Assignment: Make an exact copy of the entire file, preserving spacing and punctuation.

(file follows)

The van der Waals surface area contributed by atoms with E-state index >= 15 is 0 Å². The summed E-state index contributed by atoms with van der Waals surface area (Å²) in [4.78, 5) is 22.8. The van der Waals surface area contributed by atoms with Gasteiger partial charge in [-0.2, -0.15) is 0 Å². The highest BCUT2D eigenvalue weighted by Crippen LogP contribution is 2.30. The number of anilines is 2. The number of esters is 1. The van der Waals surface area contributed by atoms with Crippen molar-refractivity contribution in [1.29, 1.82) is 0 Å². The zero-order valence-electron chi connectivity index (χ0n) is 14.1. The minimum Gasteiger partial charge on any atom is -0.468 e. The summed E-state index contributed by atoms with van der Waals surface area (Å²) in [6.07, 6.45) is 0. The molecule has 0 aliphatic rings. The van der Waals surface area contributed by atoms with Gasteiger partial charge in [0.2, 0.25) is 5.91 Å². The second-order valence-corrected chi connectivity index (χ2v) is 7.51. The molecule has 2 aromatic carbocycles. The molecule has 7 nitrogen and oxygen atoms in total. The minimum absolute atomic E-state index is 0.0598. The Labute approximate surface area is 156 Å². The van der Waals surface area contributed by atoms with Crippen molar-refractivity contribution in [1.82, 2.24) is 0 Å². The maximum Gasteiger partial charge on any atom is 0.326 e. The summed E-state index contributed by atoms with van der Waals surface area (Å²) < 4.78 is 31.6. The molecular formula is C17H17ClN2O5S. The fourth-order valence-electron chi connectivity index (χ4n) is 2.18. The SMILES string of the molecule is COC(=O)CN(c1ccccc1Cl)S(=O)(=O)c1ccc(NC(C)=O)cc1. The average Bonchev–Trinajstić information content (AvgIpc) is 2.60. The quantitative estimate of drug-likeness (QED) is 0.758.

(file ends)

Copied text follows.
The van der Waals surface area contributed by atoms with E-state index >= 15 is 0 Å². The summed E-state index contributed by atoms with van der Waals surface area (Å²) in [4.78, 5) is 22.8. The van der Waals surface area contributed by atoms with Gasteiger partial charge in [-0.2, -0.15) is 0 Å². The highest BCUT2D eigenvalue weighted by Crippen LogP contribution is 2.30. The number of anilines is 2. The number of esters is 1. The van der Waals surface area contributed by atoms with Crippen molar-refractivity contribution in [1.29, 1.82) is 0 Å². The zero-order valence-electron chi connectivity index (χ0n) is 14.1. The minimum Gasteiger partial charge on any atom is -0.468 e. The summed E-state index contributed by atoms with van der Waals surface area (Å²) in [6.07, 6.45) is 0. The molecule has 0 aliphatic rings. The van der Waals surface area contributed by atoms with Gasteiger partial charge in [0.2, 0.25) is 5.91 Å². The second-order valence-corrected chi connectivity index (χ2v) is 7.51. The molecule has 2 aromatic carbocycles. The molecule has 7 nitrogen and oxygen atoms in total. The minimum absolute atomic E-state index is 0.0598. The Labute approximate surface area is 156 Å². The van der Waals surface area contributed by atoms with Crippen molar-refractivity contribution in [1.82, 2.24) is 0 Å². The maximum Gasteiger partial charge on any atom is 0.326 e. The summed E-state index contributed by atoms with van der Waals surface area (Å²) < 4.78 is 31.6. The molecular formula is C17H17ClN2O5S. The fourth-order valence-electron chi connectivity index (χ4n) is 2.18. The SMILES string of the molecule is COC(=O)CN(c1ccccc1Cl)S(=O)(=O)c1ccc(NC(C)=O)cc1. The average Bonchev–Trinajstić information content (AvgIpc) is 2.60. The quantitative estimate of drug-likeness (QED) is 0.758.